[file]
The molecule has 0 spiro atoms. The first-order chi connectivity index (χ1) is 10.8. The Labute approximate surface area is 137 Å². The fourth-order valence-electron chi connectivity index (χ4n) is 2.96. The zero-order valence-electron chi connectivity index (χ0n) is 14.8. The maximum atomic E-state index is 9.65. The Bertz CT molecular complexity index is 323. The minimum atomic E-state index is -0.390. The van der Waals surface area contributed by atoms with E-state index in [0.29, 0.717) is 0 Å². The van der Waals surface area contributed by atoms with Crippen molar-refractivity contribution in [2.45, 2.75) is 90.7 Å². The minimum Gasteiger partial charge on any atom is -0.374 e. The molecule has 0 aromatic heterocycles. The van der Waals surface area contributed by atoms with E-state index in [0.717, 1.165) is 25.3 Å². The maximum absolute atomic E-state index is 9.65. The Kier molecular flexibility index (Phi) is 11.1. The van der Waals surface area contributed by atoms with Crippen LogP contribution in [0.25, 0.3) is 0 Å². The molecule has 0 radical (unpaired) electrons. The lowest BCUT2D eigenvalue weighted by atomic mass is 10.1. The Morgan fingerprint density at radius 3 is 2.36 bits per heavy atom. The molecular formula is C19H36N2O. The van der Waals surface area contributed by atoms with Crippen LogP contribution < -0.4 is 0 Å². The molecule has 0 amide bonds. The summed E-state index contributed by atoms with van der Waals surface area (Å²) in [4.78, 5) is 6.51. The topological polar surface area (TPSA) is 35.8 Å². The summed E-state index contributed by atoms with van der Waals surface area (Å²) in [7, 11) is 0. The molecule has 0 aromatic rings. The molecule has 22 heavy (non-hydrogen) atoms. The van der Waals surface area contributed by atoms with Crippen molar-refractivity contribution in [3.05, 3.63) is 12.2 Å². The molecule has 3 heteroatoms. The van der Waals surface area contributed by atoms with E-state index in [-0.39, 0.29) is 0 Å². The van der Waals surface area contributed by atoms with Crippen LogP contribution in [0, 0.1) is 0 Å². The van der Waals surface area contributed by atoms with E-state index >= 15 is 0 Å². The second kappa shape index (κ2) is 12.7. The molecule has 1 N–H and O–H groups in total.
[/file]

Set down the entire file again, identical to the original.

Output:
The molecule has 0 spiro atoms. The first-order chi connectivity index (χ1) is 10.8. The Labute approximate surface area is 137 Å². The fourth-order valence-electron chi connectivity index (χ4n) is 2.96. The zero-order valence-electron chi connectivity index (χ0n) is 14.8. The maximum atomic E-state index is 9.65. The Bertz CT molecular complexity index is 323. The minimum atomic E-state index is -0.390. The van der Waals surface area contributed by atoms with E-state index in [0.29, 0.717) is 0 Å². The van der Waals surface area contributed by atoms with Crippen molar-refractivity contribution in [2.45, 2.75) is 90.7 Å². The minimum Gasteiger partial charge on any atom is -0.374 e. The molecule has 0 aromatic heterocycles. The van der Waals surface area contributed by atoms with E-state index in [0.717, 1.165) is 25.3 Å². The maximum absolute atomic E-state index is 9.65. The Kier molecular flexibility index (Phi) is 11.1. The van der Waals surface area contributed by atoms with Crippen LogP contribution in [0.25, 0.3) is 0 Å². The molecule has 0 radical (unpaired) electrons. The lowest BCUT2D eigenvalue weighted by atomic mass is 10.1. The Morgan fingerprint density at radius 3 is 2.36 bits per heavy atom. The molecular formula is C19H36N2O. The van der Waals surface area contributed by atoms with Crippen LogP contribution < -0.4 is 0 Å². The molecule has 0 amide bonds. The summed E-state index contributed by atoms with van der Waals surface area (Å²) in [4.78, 5) is 6.51. The topological polar surface area (TPSA) is 35.8 Å². The summed E-state index contributed by atoms with van der Waals surface area (Å²) in [7, 11) is 0. The molecule has 0 aromatic rings. The molecule has 22 heavy (non-hydrogen) atoms. The van der Waals surface area contributed by atoms with Crippen molar-refractivity contribution in [3.05, 3.63) is 12.2 Å². The molecule has 3 heteroatoms. The van der Waals surface area contributed by atoms with E-state index in [-0.39, 0.29) is 0 Å². The van der Waals surface area contributed by atoms with Crippen LogP contribution in [0, 0.1) is 0 Å². The van der Waals surface area contributed by atoms with E-state index >= 15 is 0 Å². The second kappa shape index (κ2) is 12.7. The molecule has 1 N–H and O–H groups in total.